Sacred Forests are Dr. Ormsby’s research focus, with publications linked below. These Forests are found in many cultures across the world, serving various purposes, spiritual and otherwise, and tend to be locations for shrines, meditation, and other ritualistic matters; One example being female circumcision, also described as female genital mutilation. Practiced in various African, Asian, and Middle Eastern cultures, this usually serves as a right of passage into adulthood, but is being recognized as a debate of human rights.

As the local communities typically oversee the forests and their maintenance, it becomes a uniquely protected, community driven, conservation space. Government involvement in these areas may threaten the amount of power the communities have over these Sacred Forests, which they have occupied for generations, but may also give space for women of these communities to obtain more bodily autonomy.

Dr. Ormsby is a mentor to many. Among offering her insight to the importance of mentorship, Ormsby presents a great deal of knowledge on building a professional career in the environmental sector, and has helped many of her current and former students gain hands-on experience, internships, and job opportunities. Always hopeful for the future, Ormsby has a way of encouraging the people around her to reach their highest potential.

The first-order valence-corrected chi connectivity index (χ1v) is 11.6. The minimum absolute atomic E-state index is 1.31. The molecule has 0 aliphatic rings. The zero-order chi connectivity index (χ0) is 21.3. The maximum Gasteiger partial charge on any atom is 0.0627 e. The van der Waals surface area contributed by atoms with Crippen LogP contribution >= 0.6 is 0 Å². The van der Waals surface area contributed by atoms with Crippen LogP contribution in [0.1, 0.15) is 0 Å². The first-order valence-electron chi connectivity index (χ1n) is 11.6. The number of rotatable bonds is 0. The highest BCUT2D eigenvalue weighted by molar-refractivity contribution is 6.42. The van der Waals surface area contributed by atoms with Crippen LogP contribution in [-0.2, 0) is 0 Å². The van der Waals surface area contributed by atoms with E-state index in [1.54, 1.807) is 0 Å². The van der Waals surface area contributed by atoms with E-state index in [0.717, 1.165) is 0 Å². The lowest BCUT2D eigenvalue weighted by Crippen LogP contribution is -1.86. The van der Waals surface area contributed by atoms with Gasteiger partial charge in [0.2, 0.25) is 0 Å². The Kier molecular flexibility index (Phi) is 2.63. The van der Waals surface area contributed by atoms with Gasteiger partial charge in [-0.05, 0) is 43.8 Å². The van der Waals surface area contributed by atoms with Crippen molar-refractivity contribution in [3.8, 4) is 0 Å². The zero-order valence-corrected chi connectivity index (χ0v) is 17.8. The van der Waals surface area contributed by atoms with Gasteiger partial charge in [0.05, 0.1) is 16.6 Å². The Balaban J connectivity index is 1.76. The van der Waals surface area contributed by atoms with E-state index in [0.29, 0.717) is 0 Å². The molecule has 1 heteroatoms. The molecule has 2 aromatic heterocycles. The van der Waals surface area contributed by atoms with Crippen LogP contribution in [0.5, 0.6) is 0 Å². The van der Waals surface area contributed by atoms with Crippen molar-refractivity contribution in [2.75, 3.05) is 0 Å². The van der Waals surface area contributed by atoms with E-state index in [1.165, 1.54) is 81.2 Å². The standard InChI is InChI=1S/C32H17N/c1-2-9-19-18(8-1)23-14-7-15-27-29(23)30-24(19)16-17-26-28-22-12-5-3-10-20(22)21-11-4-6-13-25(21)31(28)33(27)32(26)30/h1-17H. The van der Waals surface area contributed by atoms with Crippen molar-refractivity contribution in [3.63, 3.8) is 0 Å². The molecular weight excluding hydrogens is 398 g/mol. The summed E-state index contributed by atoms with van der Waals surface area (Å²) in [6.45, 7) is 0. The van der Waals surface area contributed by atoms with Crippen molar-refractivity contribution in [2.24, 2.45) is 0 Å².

About Dr. Alison Ormsby:

Dr. Alison Ormsby teaches Environmental Studies at the University of North Carolina Asheville and is a graduate mentor in Environmental Studies at Prescott College. She is a human ecologist with 25 years of experience working with people and protected areas, environmental education, and sacred natural sites. She has conducted research at sacred forests in Ghana, India, and Sierra Leone and at parks in Madagascar and Belize.  She is a member of the IUCN’s Specialist Group for Cultural and Spiritual Values of Protected Areas, and has numerous publications about her work, including in the books Asian Sacred Natural Sites, Philosophy and Practice in Protected Areas and Conservation (2016) among others.